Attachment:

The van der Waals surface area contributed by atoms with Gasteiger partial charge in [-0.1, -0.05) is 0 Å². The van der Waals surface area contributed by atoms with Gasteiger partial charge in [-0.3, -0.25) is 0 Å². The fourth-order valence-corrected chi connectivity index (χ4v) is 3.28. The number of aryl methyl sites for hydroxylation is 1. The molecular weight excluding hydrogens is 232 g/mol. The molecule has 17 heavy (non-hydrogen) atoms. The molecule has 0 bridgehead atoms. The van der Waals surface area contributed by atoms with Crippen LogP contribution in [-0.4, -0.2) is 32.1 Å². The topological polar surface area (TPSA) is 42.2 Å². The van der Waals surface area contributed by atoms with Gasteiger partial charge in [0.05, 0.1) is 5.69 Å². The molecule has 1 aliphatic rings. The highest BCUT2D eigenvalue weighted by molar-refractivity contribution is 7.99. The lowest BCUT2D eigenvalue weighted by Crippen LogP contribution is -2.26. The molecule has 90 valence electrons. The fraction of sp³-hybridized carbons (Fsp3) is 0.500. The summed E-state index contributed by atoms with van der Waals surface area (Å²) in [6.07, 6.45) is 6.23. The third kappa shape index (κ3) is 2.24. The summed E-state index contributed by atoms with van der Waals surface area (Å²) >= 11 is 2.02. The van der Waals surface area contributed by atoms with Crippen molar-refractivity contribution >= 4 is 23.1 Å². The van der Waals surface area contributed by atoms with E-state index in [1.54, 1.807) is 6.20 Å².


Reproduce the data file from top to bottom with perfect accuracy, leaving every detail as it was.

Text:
The van der Waals surface area contributed by atoms with Gasteiger partial charge in [-0.1, -0.05) is 0 Å². The van der Waals surface area contributed by atoms with Gasteiger partial charge in [-0.3, -0.25) is 0 Å². The fourth-order valence-corrected chi connectivity index (χ4v) is 3.28. The number of aryl methyl sites for hydroxylation is 1. The molecular weight excluding hydrogens is 232 g/mol. The molecule has 17 heavy (non-hydrogen) atoms. The molecule has 0 bridgehead atoms. The van der Waals surface area contributed by atoms with Crippen LogP contribution in [-0.4, -0.2) is 32.1 Å². The topological polar surface area (TPSA) is 42.2 Å². The van der Waals surface area contributed by atoms with Gasteiger partial charge in [0.05, 0.1) is 5.69 Å². The molecule has 1 aliphatic rings. The highest BCUT2D eigenvalue weighted by molar-refractivity contribution is 7.99. The lowest BCUT2D eigenvalue weighted by Crippen LogP contribution is -2.26. The molecule has 90 valence electrons. The fraction of sp³-hybridized carbons (Fsp3) is 0.500. The summed E-state index contributed by atoms with van der Waals surface area (Å²) in [6.07, 6.45) is 6.23. The third kappa shape index (κ3) is 2.24. The summed E-state index contributed by atoms with van der Waals surface area (Å²) >= 11 is 2.02. The van der Waals surface area contributed by atoms with Crippen molar-refractivity contribution >= 4 is 23.1 Å². The van der Waals surface area contributed by atoms with E-state index in [1.54, 1.807) is 6.20 Å².